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Stochastic expected utility theory


Blavatskyy, Pavlo R (2007). Stochastic expected utility theory. Journal of Risk and Uncertainty, 34(3):259-286.

Abstract

A new decision theory is proposed to explain the violations of expected utility theory through the role of random errors. The main premise of the new theory is that individuals make random errors when they compute the expected utility of a risky lottery. When being distorted by error, the expected utility of a lottery should neither exceed the utility of the highest possible outcome nor fall below the utility of the lowest possible outcome. This crucial assumption implies that the expected utility of a lottery is likely to be overvalued (undervalued) by random errors, when it is close to the utility of the lowest (highest) possible outcome. The new theory explains many stylized empirical facts such as the fourfold pattern of risk attitudes, the common consequence effect (Allais paradox), the common ratio effect and violations of betweenness. The model fits the data from ten well-known experimental studies at least as well as cumulative prospect theory.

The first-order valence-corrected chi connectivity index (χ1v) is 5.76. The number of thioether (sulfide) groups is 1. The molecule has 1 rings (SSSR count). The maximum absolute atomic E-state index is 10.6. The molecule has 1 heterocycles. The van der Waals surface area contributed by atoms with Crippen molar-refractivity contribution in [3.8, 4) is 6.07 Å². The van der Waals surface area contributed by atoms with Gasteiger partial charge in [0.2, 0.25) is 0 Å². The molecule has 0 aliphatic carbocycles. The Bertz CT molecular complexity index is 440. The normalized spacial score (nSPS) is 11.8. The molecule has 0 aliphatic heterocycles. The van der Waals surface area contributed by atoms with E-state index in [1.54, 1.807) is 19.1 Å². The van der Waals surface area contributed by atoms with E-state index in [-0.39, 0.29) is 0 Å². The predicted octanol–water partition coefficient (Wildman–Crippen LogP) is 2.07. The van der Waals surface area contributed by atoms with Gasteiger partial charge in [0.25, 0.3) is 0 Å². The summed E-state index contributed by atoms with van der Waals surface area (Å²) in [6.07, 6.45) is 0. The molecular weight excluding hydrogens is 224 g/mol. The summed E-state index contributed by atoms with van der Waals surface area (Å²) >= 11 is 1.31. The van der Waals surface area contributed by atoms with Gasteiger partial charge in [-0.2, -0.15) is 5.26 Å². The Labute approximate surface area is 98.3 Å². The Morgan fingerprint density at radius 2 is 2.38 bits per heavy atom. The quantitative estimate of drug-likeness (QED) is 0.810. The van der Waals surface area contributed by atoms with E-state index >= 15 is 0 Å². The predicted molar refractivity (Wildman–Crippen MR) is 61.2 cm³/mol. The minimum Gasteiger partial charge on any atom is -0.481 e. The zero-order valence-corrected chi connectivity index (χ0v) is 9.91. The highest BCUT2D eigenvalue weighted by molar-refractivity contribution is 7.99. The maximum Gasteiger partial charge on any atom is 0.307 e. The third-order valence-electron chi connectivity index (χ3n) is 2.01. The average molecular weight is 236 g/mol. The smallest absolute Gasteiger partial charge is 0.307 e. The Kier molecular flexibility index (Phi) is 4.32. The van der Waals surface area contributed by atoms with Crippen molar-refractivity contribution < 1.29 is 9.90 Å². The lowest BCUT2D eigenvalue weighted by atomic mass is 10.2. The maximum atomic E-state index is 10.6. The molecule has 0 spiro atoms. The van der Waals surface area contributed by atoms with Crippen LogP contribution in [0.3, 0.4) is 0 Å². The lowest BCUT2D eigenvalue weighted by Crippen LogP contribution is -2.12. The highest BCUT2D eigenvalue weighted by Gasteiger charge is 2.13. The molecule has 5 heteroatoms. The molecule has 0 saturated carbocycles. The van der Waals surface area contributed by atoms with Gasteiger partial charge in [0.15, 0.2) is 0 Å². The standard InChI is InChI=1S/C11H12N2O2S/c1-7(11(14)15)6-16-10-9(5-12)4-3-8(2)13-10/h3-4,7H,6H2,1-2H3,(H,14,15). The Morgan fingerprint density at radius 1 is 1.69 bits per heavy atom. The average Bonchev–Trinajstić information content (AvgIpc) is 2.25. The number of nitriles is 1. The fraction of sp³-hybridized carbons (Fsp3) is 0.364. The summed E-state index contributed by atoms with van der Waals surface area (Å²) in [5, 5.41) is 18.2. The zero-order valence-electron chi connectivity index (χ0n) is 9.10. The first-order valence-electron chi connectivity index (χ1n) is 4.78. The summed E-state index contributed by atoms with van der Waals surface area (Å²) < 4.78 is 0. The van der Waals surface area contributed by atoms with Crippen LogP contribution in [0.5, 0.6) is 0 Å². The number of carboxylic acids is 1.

A new decision theory is proposed to explain the violations of expected utility theory through the role of random errors. The main premise of the new theory is that individuals make random errors when they compute the expected utility of a risky lottery. When being distorted by error, the expected utility of a lottery should neither exceed the utility of the highest possible outcome nor fall below the utility of the lowest possible outcome. This crucial assumption implies that the expected utility of a lottery is likely to be overvalued (undervalued) by random errors, when it is close to the utility of the lowest (highest) possible outcome. The new theory explains many stylized empirical facts such as the fourfold pattern of risk attitudes, the common consequence effect (Allais paradox), the common ratio effect and violations of betweenness. The model fits the data from ten well-known experimental studies at least as well as cumulative prospect theory.

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38 citations in Web of Science®
44 citations in Scopus®
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Additional indexing

Item Type:Journal Article, refereed, original work
Communities & Collections:03 Faculty of Economics > Department of Economics
Dewey Decimal Classification:330 Economics
Language:English
Date:June 2007
Deposited On:08 Apr 2008 09:32
Last Modified:05 Apr 2016 12:22
Publisher:Springer
ISSN:0895-5646
Additional Information:The original publication is available at www.springerlink.com
Publisher DOI:10.1007/s11166-007-9009-6
Permanent URL: http://doi.org/10.5167/uzh-2321

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